This time I’ll cover the topics performance as well as upcoming hardware and software changes.
You have all noticed that the CI system is behaving poorly to what comes to the performance. Sometimes autotests take over 30 times longer to run compared to a normal situation. Now why is that?
We actually have different kinds of bottlenecks. One is the bandwidth with which the virtual machines (VMs) store local data to their virtual hard drives. The servers on which our virtual machines run have no local hard drives. They instead store all their data on a centralized storage called the Compellent (https://en.wikipedia.org/wiki/Dell_Compellent). So when a VM wants to store data on its virtual hard drive, the host it runs on actually stores the data on the centralized storage.
We have several generations of hardware installed, and they have different speeds on their SAN interface with which they are connected to the Compellent. As your build picks up a server, it can be a new rack server, or it can be an older generation Blade (https://en.wikipedia.org/wiki/Blade_server). Also, all the other VMs on these servers share the same bandwidth, so depending on what the other builds do, your SAN connection can be affected. Sadly, our test of prioritization these VMs, didn’t produce expected results and really didn’t much at all.
These generations of hardware and type of hardware also affect the amount of other VMs the hardware can run simultaneously. We have Mac mini’s running our macOS builds. Those generally run 1 VM per physical Mac mini. Then we have old Blades that run around 4 VMs per Blade. The latest additions to our hardware pool are dual socket 20 core CPU server racks. Those run up to 26 VMs simultaneously. Running more on the same hardware reduces costs for us, but also increases the odds of one build affecting the next.
Another bottleneck is the Compellent itself. The storage system has 120 + 10 spare hard drives spinning at 15K RPM. However great the IOPS performance is in that system, when we decide to start 200+ VMs in the CI, it goes down to its knees. And when it does that, all builds and autotest run are affected. You could think of this as you having 2 computers at home sharing the same spinning disk.
Now that all is grim and morbid, let’s continue with the good news.
We’re replacing the current hardware stack with a completely new one. The parts have arrived and are being installed as I type right now. Not only did we acquire new hardware that is faster, but we also redesigned the building concepts so that they utilize the hardware differently. The new hardware can be easily expanded and we designed the system so, that we don’t produce bottlenecks even when expanding it.
Before I go in to details, I need to explain a bit how the CI systems generally works. So, heading off on a tangent here! When developer stages a commit in Gerrit (codereview.qt-project.org), the CI picks it (or multiple commits) up. The CI or Coin as the piece of software is figuratively called, generates work items based on the data received. If let’s say the commits was for QtDeclarative, Coin now produces work items for itself to handle that QtDeclarative build on top of circa 30 different target platforms. Each of these work items depend on QtBase to be built. So now Coin also creates these circa 30 work items for QtBase. As QtDeclarative is built on top of the current qt5.git’s QtBase, it means in normal situations that QtBase has already been built previously. These artifacts have been stored by Coin and can now be reused. So instead of rebuilding QtBase for QtDeclarative, Coin simply checks its storage and links the previous builds to the current one and promptly continues with building QtDeclarative. This is the major change in how we build Qt nowadays compared to old days with Jenkins where every build always rebuilt the entire stack up to its point. You may read more about it in this blog post.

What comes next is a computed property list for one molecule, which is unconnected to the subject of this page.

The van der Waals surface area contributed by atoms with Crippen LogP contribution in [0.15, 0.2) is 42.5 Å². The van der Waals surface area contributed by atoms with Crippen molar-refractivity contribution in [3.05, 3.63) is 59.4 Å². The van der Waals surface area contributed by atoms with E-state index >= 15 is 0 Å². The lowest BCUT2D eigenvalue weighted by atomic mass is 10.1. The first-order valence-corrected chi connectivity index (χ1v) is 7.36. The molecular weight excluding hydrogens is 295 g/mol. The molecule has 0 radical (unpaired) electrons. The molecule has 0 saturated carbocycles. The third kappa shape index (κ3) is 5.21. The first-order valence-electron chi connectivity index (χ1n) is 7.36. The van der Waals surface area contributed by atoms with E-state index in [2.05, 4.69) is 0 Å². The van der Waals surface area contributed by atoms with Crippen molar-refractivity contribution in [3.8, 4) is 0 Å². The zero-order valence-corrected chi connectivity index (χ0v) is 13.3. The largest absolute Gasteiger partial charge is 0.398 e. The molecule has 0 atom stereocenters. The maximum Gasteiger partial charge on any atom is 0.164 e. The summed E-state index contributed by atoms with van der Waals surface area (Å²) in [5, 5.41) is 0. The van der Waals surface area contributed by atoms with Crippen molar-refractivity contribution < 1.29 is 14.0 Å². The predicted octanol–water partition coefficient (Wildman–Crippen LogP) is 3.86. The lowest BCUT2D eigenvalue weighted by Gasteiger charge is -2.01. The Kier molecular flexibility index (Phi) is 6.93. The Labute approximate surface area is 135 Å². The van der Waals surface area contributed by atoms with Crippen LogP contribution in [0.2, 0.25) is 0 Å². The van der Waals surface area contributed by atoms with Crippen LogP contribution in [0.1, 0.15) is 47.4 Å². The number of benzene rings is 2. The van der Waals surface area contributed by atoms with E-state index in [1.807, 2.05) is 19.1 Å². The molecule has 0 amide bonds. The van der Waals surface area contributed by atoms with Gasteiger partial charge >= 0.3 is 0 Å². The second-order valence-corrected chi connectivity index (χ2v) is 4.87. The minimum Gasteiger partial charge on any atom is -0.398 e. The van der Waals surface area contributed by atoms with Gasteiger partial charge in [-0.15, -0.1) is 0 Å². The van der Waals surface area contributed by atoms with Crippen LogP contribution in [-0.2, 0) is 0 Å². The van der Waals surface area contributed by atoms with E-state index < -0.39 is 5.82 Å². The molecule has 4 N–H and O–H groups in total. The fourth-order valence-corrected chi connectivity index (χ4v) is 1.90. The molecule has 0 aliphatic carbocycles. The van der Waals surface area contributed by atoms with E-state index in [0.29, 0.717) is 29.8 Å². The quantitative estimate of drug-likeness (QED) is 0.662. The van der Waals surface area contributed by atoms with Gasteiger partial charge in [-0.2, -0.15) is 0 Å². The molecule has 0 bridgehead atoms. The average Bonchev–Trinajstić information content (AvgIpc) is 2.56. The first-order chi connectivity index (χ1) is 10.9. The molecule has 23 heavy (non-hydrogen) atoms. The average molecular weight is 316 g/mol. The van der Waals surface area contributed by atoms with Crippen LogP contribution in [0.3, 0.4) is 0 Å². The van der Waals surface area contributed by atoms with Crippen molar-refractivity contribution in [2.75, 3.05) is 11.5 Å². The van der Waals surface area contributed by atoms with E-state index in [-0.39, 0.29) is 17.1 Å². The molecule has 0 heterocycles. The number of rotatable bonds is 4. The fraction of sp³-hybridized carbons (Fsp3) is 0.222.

Continuing into more details. Whenever Coin starts to build something, it needs a VM for the task. We have “templates” in vSphere that represent different operating systems. They are virtual machines that have operating systems installed in them along with some basic things set up like user accounts and SSHD etc. Then they have been shut down ready to be used. Now when a build needs a VM, it clones a template VM and launches the clone. The clone is actually only a linked clone. This means that we don’t really clone anything, but only create a new virtual machine that links or points to the original one. Now, when the new clone is powered on, it _reads_ from the original template, but all changes are _written_ to its own file called the ‘delta image’. This way a new virtual machine only takes up space that’s equal to the amount of data it has written.
Going back to the template again. I said that it only contained basic things like user accounts and SSHD. A build surely needs more than that. We need Visual Studios, MINGW, CMake, OpenSSH, XCodes, MySQL etc. installed as well. Those things are ‘provisioned’. In qt5.git we have a folder structure under /coin/provisioning that contains scripts that install these things. As there is no point in running them every time for every VM, we create yet another set of templates that contain these pre-installed. We call these TIER2 images (or templates) vs TIER1 images being the vanilla distros containing only the basic things enabling us to even use them.